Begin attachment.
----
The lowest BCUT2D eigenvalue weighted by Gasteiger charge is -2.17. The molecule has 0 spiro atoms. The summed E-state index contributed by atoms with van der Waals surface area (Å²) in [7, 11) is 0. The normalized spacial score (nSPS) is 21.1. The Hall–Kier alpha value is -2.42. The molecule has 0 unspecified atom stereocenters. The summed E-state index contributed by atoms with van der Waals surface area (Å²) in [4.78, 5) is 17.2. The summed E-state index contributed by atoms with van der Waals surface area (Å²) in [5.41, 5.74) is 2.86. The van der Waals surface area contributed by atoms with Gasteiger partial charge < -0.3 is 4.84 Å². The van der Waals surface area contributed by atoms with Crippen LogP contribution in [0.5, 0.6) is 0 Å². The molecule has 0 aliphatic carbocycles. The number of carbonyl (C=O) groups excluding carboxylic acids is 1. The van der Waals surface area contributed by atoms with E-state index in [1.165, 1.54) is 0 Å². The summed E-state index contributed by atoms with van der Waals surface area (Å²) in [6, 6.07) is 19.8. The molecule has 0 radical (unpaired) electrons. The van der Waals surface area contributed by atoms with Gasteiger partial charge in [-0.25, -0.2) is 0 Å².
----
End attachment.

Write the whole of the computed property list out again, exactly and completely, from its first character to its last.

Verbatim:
The lowest BCUT2D eigenvalue weighted by Gasteiger charge is -2.17. The molecule has 0 spiro atoms. The summed E-state index contributed by atoms with van der Waals surface area (Å²) in [7, 11) is 0. The normalized spacial score (nSPS) is 21.1. The Hall–Kier alpha value is -2.42. The molecule has 0 unspecified atom stereocenters. The summed E-state index contributed by atoms with van der Waals surface area (Å²) in [4.78, 5) is 17.2. The summed E-state index contributed by atoms with van der Waals surface area (Å²) in [5.41, 5.74) is 2.86. The van der Waals surface area contributed by atoms with Gasteiger partial charge < -0.3 is 4.84 Å². The van der Waals surface area contributed by atoms with Crippen LogP contribution in [0.5, 0.6) is 0 Å². The molecule has 0 aliphatic carbocycles. The number of carbonyl (C=O) groups excluding carboxylic acids is 1. The van der Waals surface area contributed by atoms with E-state index in [1.165, 1.54) is 0 Å². The summed E-state index contributed by atoms with van der Waals surface area (Å²) in [6, 6.07) is 19.8. The molecule has 0 radical (unpaired) electrons. The van der Waals surface area contributed by atoms with Gasteiger partial charge in [-0.25, -0.2) is 0 Å².